From the Minster for RE studies to the York Art Gallery for Design, there are a collection of places in the city of York that are ideal for an extended school trip.
Where can I visit for Art and History?
Teachers can choose from plenty of popular and educational attractions including York Art Gallery and York Castle Museum. Both buildings fall under the York Museums Trust umbrella, and proffer workshops for Primary and Secondary students.
York Art Gallery reopened this August following an £8 million restoration project, and is home to new commissions, Old Masters and more than 2,000 ceramic works.
Tie in a visit to the gallery with Art and Design or History topics; a Key Stage 2 workshop entitled The Greek Art of Philosophy: Should Art be Beautiful? covers areas of both subjects by looking at critical thinking about the past and understanding Art techniques.
Is History your forte? Take your students on a journey through York’s historic past by visiting the York Castle Museum. Home to Kirkgate, the recreated Victorian Street, and The York Castle Prison Experience, this museum is an ideal venue for discovering how people lived over the past 300 years.
Teachers can book Key Stage 1 students into a Washday workshop, during which the class will learn about historical concepts such as continuity and change, as well as how to draw contrasts between past and present society.
Organisers should e-mail email@example.com to make a school booking for any York Museums Trust property – others include the York Museum Gardens and the Yorkshire Museum.
Pictured: Yorkshire Museum and Gardens. (Photo credit: VisitEngland/VisitYork).
My class love learning interactively: where can I go?
Barley Hall, a Medieval reconstructed townhouse in the city centre, is another ideal destination for a History experience, especially for students who enjoy a little more interaction when it comes to understanding events from the past.
A visit to Barley Hall provides Key Stage 1, 2 and 3 pupils with a hands-on experience in order to discover what life was like for a child living in Tudor times.
Through investigating artefacts and using role play (also linking to Drama), students will learn what children in the past ate and where they slept.
Pupils can spend either half a day or a full day dressed up as a Tudor in specially designed sessions, or you can take a tour of the hall with a guide from Tudor times.
Every school visit includes interacting with costumed characters, who will describe the contrasting lives of the hall’s wealthy residents and their poorer servants.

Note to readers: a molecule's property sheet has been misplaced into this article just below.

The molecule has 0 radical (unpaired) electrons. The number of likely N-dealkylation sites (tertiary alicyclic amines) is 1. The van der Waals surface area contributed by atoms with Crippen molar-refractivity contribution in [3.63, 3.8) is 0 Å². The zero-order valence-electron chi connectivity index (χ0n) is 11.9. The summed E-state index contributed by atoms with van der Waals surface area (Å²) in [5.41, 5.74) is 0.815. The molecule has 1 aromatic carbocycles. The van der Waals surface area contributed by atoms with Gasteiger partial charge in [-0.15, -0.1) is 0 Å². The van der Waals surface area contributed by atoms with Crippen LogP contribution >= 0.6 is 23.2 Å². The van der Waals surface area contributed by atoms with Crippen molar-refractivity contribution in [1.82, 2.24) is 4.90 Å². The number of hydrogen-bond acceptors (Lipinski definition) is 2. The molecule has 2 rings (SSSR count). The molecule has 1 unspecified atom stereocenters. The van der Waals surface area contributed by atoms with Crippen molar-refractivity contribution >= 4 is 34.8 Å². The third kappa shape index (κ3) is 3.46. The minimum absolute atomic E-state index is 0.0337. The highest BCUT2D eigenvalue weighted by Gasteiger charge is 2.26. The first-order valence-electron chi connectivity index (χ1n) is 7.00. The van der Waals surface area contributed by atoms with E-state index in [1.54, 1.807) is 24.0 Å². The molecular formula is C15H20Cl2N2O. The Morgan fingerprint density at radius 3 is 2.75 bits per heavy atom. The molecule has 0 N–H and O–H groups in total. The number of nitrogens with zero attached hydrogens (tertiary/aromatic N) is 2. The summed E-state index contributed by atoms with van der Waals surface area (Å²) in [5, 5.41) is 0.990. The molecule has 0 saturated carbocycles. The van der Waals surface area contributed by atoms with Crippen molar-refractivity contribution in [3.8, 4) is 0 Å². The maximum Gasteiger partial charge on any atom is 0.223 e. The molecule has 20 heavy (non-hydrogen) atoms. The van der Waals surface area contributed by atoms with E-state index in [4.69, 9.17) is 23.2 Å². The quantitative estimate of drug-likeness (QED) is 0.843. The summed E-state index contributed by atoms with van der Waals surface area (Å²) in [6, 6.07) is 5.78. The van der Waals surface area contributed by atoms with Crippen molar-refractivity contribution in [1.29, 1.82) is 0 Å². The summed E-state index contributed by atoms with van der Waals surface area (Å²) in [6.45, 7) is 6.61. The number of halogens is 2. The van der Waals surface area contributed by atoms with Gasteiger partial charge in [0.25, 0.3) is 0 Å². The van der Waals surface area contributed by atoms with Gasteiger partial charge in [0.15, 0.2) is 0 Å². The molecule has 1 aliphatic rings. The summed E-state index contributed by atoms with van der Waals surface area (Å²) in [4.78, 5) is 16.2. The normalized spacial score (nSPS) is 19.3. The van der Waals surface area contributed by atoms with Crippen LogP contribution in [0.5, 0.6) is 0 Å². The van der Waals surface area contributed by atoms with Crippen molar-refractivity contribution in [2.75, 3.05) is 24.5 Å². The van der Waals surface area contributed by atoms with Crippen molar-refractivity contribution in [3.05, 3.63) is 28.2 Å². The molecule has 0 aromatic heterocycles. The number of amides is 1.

Organisers should call 01904-615505 or e-mail firstname.lastname@example.org for more information.
Is there anywhere for Religious Education?
York Minster offers school trip workshops and resources for a range of topics linking to RE (as well as Art and Design and History) for Key Stages 1 to 5. Teachers can choose from several ways to engage their students with the building and its heritage.
Pictured: York Minster, great for an RE visit. (Photo credit: VisitEngland/Diana Jarvis).
A two hour workshop focusing on the past and present of the minster is available at the Learning Centre in St William's College, adjacent to the East End of the Minster. One hour in the centre is based on interactive teaching, which includes a multi-media presentation, while the other hour is a guided tour of the religious building.
For a shorter visit teachers can opt for a one hour guided tour of the minster, with a maximum of 30 students per guide.
The third alternative option is taking a self-conducted visit, during which your class can climb the 275 steps up to the top of the central tower for views across the city and the Vale of York. Students under the age of eight are not permitted to climb the tower for health and safety reasons.
What other ways can my students explore the city?
If your students enjoy problem solving and working as team, you could set them on a York Treasure Hunt.
Best suited to pupils aged eight and over, the hunt will take students past places of interest including York Minster, the Treasurer’s House, The Dig, Merchant Adventurers Hall, Jorvik Viking Centre, Cliffords Tower and York Dungeon.
Each treasure hunt is pre-written; teachers pre-order a hunt which will have everything included on the day like directions, clues, extra tasks, a map, the answers and a free teacher’s pack. The treasure hunts are also available to download on smartphones and tablets.
Each hunt takes up to two hours to complete and can be incorporated into a half or full day trip by stopping off for lunch and/or visiting other educational sites en route or nearby.
Where can my class sleep if we want to stay overnight?
York Racecourse Centre is a great accommodation option for school groups based on its proximity to everything in the city centre. The residential building is based at the stables complex for York Racecourse, the latter of which hosts a variety of race days each year as well as music events and family days out.
When the racecourse is not in use, the accommodation centre can offer school parties private tours of the stables and the main racecourse site. Pupils can learn about the history of the Knavesmire and the operational side of the horse racing venue.
There are beds for up to 130 pupils across two buildings, a full board package which includes a breakfast, packed lunch and home-cooked two course evening meal, and a recreational room available for organising your own activities.
For further information about the city of York and what it offers for champions of Learning Outside the Classroom, visit www.visityork.org.